Home Loan vs. Mortgage: What’s the Difference?


Home Loan vs. Mortgage: What’s the Difference?

Home loans and mortgages are almost always interpreted as the same thing.

You could argue that a mortgage is a type of home loan, given that it is a loan used to purchase a home. There are significant differences between the two, the terms of their functions and intended applications.

A home loan is more restrictive with regard to how the funds can be used; a home loan can exclusively be used to cover the costs of buying or constructing a home. Conversely, a mortgage can be used for absolutely any purpose, if the applicant meets the required criteria for the loan.

In addition, there are various different types of home loans that fall within the broader classification. Examples of which include commercial property loans, non-residential premises loans, construction loans, top-up home loans, home extension loans, home renovation loans and so on.

Some types of home loans can be taken out alongside a mortgage, as a means of funding a specific project. For example, you could take out a home extension loan to cover the costs of an extension. However, it would be expressly forbidden for the funds to be used for any other purpose. If you were to extend your current mortgage to generate capital, it could be used for any legal purpose.

The Main Differences between Home Loans and Mortgage Loans

To help clarify the confusion, what follows is a concise summary of the main properties of the two types of loans, and how they differ:

Home Loans

  • A home loan is typically issued exclusively for the purchase or construction of a home, and cannot be used for any other purpose.
  • Home loans are typically issued with a comparatively high LTV – often covering as much as 90% of the property’s purchase or construction costs.
  • Cost-effectiveness varies significantly from one lender to the next; interest rates on home loans can be lower than those of a conventional mortgage.
  • Borrowing costs can also differ significantly between lenders, typically including an initial processing fee of 0.8% to 1.2% of the total value of the loan.
  • Flexible repayment terms are available over the course of anything from 10 years to 30 years, in accordance with the preferences of the borrower.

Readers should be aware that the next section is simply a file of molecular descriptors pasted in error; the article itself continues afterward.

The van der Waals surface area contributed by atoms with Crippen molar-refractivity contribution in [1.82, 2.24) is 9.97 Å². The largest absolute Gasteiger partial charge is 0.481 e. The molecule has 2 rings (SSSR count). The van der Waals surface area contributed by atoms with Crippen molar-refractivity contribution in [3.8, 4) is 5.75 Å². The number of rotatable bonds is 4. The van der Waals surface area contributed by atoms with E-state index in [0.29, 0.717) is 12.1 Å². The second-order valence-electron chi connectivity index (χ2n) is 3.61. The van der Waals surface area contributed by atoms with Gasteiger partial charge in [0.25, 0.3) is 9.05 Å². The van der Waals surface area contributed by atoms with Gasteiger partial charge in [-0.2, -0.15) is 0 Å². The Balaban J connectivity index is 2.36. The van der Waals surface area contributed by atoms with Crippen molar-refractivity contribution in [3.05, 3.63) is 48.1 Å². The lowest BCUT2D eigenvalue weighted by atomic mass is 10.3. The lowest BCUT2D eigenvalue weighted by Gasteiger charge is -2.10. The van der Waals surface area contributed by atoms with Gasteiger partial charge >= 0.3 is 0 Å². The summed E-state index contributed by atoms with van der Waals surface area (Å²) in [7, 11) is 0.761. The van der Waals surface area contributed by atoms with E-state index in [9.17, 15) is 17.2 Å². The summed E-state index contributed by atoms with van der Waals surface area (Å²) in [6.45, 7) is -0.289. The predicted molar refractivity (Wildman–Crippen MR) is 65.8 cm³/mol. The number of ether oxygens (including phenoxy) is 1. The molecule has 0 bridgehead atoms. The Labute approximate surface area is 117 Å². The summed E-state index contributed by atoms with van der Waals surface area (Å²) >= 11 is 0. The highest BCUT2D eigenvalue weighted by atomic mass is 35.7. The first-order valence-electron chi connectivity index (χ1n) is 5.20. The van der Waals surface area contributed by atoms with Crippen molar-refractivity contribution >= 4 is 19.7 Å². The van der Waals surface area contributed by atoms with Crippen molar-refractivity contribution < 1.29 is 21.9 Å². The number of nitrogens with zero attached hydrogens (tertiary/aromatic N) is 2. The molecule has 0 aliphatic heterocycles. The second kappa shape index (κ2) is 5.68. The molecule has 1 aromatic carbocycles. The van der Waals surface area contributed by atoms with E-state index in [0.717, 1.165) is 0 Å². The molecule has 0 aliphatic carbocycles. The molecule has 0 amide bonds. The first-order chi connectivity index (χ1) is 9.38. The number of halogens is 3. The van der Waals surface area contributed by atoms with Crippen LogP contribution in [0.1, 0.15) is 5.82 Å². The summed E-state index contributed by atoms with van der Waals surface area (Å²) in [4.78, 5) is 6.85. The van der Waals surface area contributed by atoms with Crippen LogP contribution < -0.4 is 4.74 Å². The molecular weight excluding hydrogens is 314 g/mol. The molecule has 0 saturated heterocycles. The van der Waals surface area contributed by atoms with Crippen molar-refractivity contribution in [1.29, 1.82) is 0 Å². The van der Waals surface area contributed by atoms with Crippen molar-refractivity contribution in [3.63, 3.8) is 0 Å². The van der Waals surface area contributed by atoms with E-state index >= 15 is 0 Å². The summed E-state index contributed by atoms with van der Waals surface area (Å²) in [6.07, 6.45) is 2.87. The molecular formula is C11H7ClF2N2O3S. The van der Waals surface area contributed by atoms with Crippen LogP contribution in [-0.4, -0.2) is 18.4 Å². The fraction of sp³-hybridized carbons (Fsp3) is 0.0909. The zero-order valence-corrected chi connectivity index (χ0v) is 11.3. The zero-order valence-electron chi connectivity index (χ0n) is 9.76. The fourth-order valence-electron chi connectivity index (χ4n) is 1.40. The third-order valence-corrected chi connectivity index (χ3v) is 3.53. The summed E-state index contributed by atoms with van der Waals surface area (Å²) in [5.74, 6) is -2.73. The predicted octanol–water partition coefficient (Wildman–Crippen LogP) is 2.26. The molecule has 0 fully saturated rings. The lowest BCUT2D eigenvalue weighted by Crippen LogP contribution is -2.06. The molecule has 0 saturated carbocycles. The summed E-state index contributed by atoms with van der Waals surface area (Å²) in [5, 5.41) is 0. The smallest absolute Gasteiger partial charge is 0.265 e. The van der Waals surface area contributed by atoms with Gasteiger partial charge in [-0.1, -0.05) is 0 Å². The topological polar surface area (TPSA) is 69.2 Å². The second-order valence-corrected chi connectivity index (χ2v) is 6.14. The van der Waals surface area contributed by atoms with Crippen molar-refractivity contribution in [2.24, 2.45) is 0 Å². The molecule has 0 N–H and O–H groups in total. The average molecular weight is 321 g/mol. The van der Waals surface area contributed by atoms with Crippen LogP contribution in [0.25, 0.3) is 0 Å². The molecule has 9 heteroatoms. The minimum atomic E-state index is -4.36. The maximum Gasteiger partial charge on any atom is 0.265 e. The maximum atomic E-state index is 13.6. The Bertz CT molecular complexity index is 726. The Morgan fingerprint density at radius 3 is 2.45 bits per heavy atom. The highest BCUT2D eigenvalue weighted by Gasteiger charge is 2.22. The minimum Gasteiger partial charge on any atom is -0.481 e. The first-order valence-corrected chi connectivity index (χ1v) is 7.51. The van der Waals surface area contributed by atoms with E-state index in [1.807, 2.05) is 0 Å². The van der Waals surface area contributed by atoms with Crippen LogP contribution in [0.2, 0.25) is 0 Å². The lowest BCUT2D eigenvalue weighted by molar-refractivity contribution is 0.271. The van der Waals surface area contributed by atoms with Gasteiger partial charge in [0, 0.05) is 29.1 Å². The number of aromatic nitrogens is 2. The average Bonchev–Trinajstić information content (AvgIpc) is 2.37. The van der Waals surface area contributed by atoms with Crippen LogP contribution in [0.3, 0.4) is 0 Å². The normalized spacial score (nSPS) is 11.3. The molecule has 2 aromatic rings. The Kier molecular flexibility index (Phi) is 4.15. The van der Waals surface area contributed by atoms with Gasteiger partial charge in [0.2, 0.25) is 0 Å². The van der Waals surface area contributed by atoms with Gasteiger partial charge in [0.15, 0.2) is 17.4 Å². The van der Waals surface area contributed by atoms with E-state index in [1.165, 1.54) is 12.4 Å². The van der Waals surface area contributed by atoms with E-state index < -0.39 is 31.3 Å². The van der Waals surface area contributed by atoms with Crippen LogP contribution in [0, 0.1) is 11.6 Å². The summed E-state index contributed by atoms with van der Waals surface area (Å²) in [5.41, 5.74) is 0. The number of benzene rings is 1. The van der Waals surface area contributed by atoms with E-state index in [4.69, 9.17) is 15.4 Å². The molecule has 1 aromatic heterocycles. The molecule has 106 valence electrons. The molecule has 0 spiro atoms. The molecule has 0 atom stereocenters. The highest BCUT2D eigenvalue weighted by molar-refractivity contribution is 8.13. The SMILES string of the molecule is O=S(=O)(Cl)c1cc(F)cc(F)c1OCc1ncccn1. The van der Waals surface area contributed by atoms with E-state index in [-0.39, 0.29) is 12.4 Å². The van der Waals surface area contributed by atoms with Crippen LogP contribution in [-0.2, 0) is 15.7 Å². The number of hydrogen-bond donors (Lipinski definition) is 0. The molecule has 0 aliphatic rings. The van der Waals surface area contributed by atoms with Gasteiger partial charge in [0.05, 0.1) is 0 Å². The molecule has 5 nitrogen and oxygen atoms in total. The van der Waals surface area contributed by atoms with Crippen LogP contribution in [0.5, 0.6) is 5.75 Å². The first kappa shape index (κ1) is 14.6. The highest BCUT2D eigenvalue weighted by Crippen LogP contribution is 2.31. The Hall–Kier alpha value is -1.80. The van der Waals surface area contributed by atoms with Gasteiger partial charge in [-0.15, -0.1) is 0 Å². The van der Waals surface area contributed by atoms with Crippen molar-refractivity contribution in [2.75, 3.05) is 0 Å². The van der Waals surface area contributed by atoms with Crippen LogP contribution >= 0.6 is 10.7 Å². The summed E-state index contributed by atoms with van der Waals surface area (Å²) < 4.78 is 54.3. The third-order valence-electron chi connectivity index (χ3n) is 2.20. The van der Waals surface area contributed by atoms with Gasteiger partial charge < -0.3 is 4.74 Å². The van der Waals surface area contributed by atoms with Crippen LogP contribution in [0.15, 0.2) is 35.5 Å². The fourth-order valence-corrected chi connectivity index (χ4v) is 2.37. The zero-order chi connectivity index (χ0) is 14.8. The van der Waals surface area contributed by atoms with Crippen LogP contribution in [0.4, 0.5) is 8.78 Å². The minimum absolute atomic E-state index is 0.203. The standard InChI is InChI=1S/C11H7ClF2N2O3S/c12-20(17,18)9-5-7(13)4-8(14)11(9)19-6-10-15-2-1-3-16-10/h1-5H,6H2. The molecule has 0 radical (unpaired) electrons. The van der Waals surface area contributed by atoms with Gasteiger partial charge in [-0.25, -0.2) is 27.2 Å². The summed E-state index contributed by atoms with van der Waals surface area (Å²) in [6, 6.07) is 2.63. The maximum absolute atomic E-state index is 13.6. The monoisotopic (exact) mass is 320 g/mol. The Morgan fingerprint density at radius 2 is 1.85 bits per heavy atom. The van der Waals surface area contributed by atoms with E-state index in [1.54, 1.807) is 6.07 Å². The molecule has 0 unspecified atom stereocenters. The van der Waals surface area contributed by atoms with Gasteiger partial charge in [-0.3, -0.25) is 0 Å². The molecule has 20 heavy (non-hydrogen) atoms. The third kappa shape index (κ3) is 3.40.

Mortgage loans

  • The main difference with a mortgage is that the funds can be used in any way the borrower likes. The loan is issued using their home as collateral in the same way, but there are fewer restrictions placed on how the money can be spent.
  • A typical mortgage will be issued with an LTV of around 70% to 80% of the market value of the property, some lenders have begun once again offering mortgages with an LTV of 90% or even 95% to those who meet the required criteria.
  • There are major differences from one lender to the next, but an interest rate payable on a mortgage is usually around 1% to 3% higher than that of a comparable home loan.
  • The same also applies to processing fees, which with the typical mortgage will be around 1.5% of the total value of the loan.
  • With a mortgage, it is usually easier to extend the size of the loan and borrow more money, should the initial amount be insufficient to cover all costs and requirements.

Whatever your objectives for the funds you need, it is important to seek independent broker support before applying. This will help you not only determine the most cost-effective option available, but also get the best possible deal from an extensive panel of specialist lenders.

If you would like to learn more about the differences between mortgages and home loans, contact a member of the team today.

NACFB

The advice and processing on all financial products introduced via this website will be handled by UK Property Finance Ltd, which is authorised by The Financial Conduct Authority (FCA) no 667602. The FCA do not regulate all mortgages such as Buy to Let and Commercial. Think carefully before securing debts against your home. Your property could be repossessed if you do not keep up repayments on your mortgage or any other debt secured on it.

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